Amelia and Penske events and CVR Member’s Concours award
The 2020 Amelia Island Concours d’Elegance was special in a number of ways. The Concours celebrated its 25th year and as most people know, it is now considered one of the most significant car events in the US, probably only topped by auto week activities in Carmel/Monterey each August which culminates with the Pebble Beach Concours d’Elegance.
While the Amelia event included usual auctions by Gooding, RM Sotheby’s and Bonhams, the PCA Werks and lots of manufacturer displays and drives, the highlight most certainly was all of the activities focused on the 25th Annual Honoree Roger Penske. You’ll read about the auctions in many other publications.
Again this year, CVR was represented on the Concours field. CVR Member, and active participant in CVR Concours events, Steven Harris displayed his recently completed 1963 356 Carrera 2 Cabriolet. Not only is this car one of only 96 4-cam cabriolets but is finished in the rare Daimler-Benz Grey-Beige paint to sample color. Steven won an Amelia Award for 3rd Place in a very competitive class. The restoration was completed by Jim Newton’s Automobile Associates of Canton with engine support by Jeff Adams at SST Auto.
I was fortunate to attend the 3 main Penske Events.
This first was a one on one interview of Roger by Pedro Mota VP PCNA Marketing after the annual Porsche Wine Dinner. The ballroom had several Penske related cars including a 550 and the RS61 he raced and drove onto the concours field as well as the famous Mark Donohue 917/30 which won the Best of Show Concours de Sport at the Sunday Concours. The interview touched on Roger’s many successes in both racing and business with a focus on Porsche. An interesting fact is that the Penske dealership company now has 19 Porsche dealers worldwide. Later Patrick Long joined the conversation to talk about his relationship with Roger and Porsche.
The second event was a panel discussion that included Roger. The narrator was Ray Evernham, former NASCAR racer, crew chief, team owner with Jeff Gordon and TV announcer, who worked for the Penske IROC series as a chassis builder. The panel included Rusty Wallace, a Penske driver, John Mecom, racing team owner whose father gave Roger his first racing ride, Rick Mears, 4-time Indy winner for Penske and George Follmer, an early Penske driver.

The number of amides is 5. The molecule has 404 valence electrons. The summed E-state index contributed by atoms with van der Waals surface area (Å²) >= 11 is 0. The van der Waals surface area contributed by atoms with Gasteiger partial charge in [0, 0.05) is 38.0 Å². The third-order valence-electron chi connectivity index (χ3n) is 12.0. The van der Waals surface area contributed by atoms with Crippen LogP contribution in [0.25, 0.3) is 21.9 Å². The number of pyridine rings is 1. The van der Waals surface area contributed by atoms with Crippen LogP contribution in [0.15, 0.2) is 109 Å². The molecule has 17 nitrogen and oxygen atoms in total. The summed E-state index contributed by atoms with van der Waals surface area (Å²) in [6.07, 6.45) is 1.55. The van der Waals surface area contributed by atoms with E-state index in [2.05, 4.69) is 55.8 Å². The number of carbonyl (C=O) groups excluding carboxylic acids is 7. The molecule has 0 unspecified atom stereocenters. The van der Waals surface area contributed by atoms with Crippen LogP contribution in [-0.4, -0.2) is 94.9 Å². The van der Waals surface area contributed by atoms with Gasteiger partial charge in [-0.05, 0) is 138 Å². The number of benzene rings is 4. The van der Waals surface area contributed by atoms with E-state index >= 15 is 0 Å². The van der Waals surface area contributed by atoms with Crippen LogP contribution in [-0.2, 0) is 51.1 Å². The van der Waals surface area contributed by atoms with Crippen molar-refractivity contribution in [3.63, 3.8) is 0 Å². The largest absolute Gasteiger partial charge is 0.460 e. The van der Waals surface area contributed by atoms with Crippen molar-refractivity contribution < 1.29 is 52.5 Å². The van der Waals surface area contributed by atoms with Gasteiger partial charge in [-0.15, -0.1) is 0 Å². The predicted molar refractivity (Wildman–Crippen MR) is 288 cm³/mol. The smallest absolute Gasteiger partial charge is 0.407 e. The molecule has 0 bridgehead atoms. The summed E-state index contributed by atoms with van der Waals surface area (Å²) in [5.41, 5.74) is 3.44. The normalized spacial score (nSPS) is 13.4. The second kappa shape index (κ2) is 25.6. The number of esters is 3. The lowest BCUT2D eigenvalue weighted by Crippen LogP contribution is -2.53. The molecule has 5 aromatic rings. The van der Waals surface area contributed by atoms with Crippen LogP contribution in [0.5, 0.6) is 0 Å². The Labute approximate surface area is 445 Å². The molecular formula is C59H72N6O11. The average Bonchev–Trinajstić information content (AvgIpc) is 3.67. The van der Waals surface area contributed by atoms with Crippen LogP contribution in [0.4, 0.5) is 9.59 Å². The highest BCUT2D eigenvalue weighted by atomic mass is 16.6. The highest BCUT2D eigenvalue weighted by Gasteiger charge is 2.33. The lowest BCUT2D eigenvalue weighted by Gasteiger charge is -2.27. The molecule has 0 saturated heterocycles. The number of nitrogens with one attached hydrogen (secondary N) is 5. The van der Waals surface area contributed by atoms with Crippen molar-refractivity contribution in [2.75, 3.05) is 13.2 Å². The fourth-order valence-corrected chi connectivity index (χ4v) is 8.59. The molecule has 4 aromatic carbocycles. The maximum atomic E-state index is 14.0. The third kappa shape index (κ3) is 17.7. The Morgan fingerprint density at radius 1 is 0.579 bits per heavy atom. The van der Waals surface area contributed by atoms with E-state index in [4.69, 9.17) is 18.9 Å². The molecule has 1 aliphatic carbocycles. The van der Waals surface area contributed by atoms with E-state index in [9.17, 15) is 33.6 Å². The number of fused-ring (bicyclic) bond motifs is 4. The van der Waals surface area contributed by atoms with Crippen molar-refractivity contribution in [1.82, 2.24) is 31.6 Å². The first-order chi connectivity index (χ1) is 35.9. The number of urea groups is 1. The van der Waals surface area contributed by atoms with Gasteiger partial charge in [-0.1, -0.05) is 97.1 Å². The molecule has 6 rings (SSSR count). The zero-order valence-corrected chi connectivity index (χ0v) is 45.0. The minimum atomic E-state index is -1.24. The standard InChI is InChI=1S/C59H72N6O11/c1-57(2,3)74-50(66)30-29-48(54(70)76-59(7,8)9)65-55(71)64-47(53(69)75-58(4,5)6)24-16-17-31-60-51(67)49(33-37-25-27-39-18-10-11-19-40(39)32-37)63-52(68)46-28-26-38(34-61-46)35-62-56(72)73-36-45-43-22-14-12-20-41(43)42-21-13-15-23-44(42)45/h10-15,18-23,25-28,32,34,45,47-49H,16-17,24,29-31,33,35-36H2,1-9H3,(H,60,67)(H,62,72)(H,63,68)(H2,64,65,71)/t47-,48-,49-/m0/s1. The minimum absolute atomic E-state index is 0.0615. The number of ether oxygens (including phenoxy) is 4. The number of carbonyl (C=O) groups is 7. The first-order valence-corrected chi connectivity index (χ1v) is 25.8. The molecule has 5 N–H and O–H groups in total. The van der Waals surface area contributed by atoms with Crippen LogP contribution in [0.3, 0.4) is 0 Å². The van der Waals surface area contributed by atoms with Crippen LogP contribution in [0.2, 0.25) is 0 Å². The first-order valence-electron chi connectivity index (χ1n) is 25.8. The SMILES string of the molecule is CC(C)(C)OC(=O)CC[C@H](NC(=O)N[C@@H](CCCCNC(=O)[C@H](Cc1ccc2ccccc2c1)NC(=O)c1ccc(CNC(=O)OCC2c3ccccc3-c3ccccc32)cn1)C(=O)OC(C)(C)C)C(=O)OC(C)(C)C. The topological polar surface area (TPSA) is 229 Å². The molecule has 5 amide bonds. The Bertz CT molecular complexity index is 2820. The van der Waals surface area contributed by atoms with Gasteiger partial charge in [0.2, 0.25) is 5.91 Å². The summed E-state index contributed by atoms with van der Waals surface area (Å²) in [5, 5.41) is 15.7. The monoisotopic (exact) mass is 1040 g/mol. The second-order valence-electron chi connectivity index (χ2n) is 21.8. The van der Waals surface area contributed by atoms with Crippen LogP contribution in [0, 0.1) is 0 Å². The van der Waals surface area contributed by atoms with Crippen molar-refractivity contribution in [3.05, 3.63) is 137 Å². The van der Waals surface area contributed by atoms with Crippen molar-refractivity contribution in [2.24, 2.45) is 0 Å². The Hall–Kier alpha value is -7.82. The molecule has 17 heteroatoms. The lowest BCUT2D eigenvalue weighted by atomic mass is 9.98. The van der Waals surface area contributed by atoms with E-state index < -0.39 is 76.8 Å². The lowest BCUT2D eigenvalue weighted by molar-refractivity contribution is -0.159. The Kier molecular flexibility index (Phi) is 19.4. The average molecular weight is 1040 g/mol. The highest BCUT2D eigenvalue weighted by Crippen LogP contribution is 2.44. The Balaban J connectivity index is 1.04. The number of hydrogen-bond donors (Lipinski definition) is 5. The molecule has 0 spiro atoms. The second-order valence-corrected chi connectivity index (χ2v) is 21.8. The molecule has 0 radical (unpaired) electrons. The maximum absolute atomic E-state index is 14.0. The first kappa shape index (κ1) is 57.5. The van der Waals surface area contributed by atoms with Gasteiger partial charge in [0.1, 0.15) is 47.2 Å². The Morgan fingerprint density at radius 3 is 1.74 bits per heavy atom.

This panel discussed their relationships, good and bad, with Roger and told many stories about Roger’s successes as a team leader.
The final event was again a panel discussion lead by Ray Evernham. This panel included long time ( long being some over 50 years!) Penske team members: Karl Kainhofer, an early engine builder; Chuck Cantwell, a Mustang GT350 engineer at Shelby who went to Penske as Trans-AM team manager; race shop manager Don Cox, Penske Racing’s first and only engineer from 1969-’76; Woody Woodard, 60’s race crew chief on Donohue 917 team and other Penske efforts; Judy Stropus (who lives in CT), one of the first women in the pits in the 60’s and who developed a scoring methodology that became commonplace in racing; Walt Czarneki, number 2 executive of all Penske businesses; Jay Signore, one of the first Penske team members in Penske’s cigarette boat racing days (he couldn’t remember why he raced them) and who, with wife, Barbara, ran the IROC series for Penske from 1973 until it ended in 2007. Jim Hall, famed racer, car builder and team owner, participated by phone.
Needless to say, this group, all with 50+ years with Penske, had lots of very funny stories about how Roger operated the business and allowed and encouraged all employees to innovate for the team or business.
The overriding Penske culture included goals (good enough is not good enough!), respect for human capital (inclusive of all 66,000+ employees worldwide), preparation and execution, confidentiality and involvement with sponsors.
Regarding human capital, Roger has made a point of attending family-oriented events at his businesses and talking to family members. Roger related one such event:
At the event, he asked a wife if there was anything he could do to help their family. The wife started laughing and Roger asked why. The wife’s answer: before her husband got his Penske job he sulked around the house and drove her crazy. With the job, he is happier than ever, leaves very early in the morning, is gone most of the time and she was very happy.
She told Roger “don’t screw this up”!
The audience had a good laugh but understood the underlying point.
Even with all the funny stories and technical innovations by all panel members, the message was very clear: working for Roger Penske is the best!
The Concours featured The Cars of Penske in a fantastic display including 6 cars raced by Roger (including the very first 1961 RS61 Spyder first raced by Roger to victory in the 1960 Bahamas Speed Week. Roger drove this car onto the display field – see pictures below), 5 Penske Indy cars and 21 other Penske Team cars including a 1973 IROC Porsche Carrera RSR, the Donohue 917/30 Can-Am Spyder (Awarded Best of Show Concours de Sport) and the #7 & #8 winning RS Spyders. In addition, the famed Indy 500 trophy was on display recognizing Penske’s 18 Indy 500 wins.
And now the tower story:
Included in the display was the infamous 1973 Sunoco Penske Trans-Am fueling tower that was designed and developed by the Penske team to fuel the cars faster. It worked but was used for only 1 race and immediately banned as unfair. Another Penske Team innovation!
See full article on the tower by Hagerty at this link:
The Amelia Island continues to exceed itself year after year and is an event not to miss.